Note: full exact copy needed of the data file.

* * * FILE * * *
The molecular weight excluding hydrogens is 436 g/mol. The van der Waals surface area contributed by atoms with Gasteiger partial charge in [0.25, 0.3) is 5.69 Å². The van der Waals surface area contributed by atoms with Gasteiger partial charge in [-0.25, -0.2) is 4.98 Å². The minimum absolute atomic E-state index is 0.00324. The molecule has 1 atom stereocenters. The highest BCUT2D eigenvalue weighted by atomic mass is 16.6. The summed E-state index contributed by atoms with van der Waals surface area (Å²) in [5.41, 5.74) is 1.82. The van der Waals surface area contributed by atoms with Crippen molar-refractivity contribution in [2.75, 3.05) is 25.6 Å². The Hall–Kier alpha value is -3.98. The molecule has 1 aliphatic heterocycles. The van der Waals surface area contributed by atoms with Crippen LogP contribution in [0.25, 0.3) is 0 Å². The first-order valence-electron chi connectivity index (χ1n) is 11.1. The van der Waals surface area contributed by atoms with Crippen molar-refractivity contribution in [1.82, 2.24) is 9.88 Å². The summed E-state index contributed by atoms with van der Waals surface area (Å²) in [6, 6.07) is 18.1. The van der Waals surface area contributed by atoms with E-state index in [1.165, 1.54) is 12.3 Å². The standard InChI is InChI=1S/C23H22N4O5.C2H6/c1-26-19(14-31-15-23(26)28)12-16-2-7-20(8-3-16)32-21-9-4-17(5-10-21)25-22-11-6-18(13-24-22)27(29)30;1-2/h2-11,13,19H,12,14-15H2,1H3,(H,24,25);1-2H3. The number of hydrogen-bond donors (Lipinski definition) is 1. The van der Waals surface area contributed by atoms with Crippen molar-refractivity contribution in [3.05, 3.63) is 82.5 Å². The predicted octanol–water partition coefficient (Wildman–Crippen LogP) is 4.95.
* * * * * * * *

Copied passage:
The molecular weight excluding hydrogens is 436 g/mol. The van der Waals surface area contributed by atoms with Gasteiger partial charge in [0.25, 0.3) is 5.69 Å². The van der Waals surface area contributed by atoms with Gasteiger partial charge in [-0.25, -0.2) is 4.98 Å². The minimum absolute atomic E-state index is 0.00324. The molecule has 1 atom stereocenters. The highest BCUT2D eigenvalue weighted by atomic mass is 16.6. The summed E-state index contributed by atoms with van der Waals surface area (Å²) in [5.41, 5.74) is 1.82. The van der Waals surface area contributed by atoms with Crippen molar-refractivity contribution in [2.75, 3.05) is 25.6 Å². The Hall–Kier alpha value is -3.98. The molecule has 1 aliphatic heterocycles. The van der Waals surface area contributed by atoms with Crippen LogP contribution in [0.25, 0.3) is 0 Å². The first-order valence-electron chi connectivity index (χ1n) is 11.1. The van der Waals surface area contributed by atoms with Crippen molar-refractivity contribution in [1.82, 2.24) is 9.88 Å². The summed E-state index contributed by atoms with van der Waals surface area (Å²) in [6, 6.07) is 18.1. The van der Waals surface area contributed by atoms with E-state index in [1.165, 1.54) is 12.3 Å². The standard InChI is InChI=1S/C23H22N4O5.C2H6/c1-26-19(14-31-15-23(26)28)12-16-2-7-20(8-3-16)32-21-9-4-17(5-10-21)25-22-11-6-18(13-24-22)27(29)30;1-2/h2-11,13,19H,12,14-15H2,1H3,(H,24,25);1-2H3. The number of hydrogen-bond donors (Lipinski definition) is 1. The van der Waals surface area contributed by atoms with Crippen molar-refractivity contribution in [3.05, 3.63) is 82.5 Å². The predicted octanol–water partition coefficient (Wildman–Crippen LogP) is 4.95.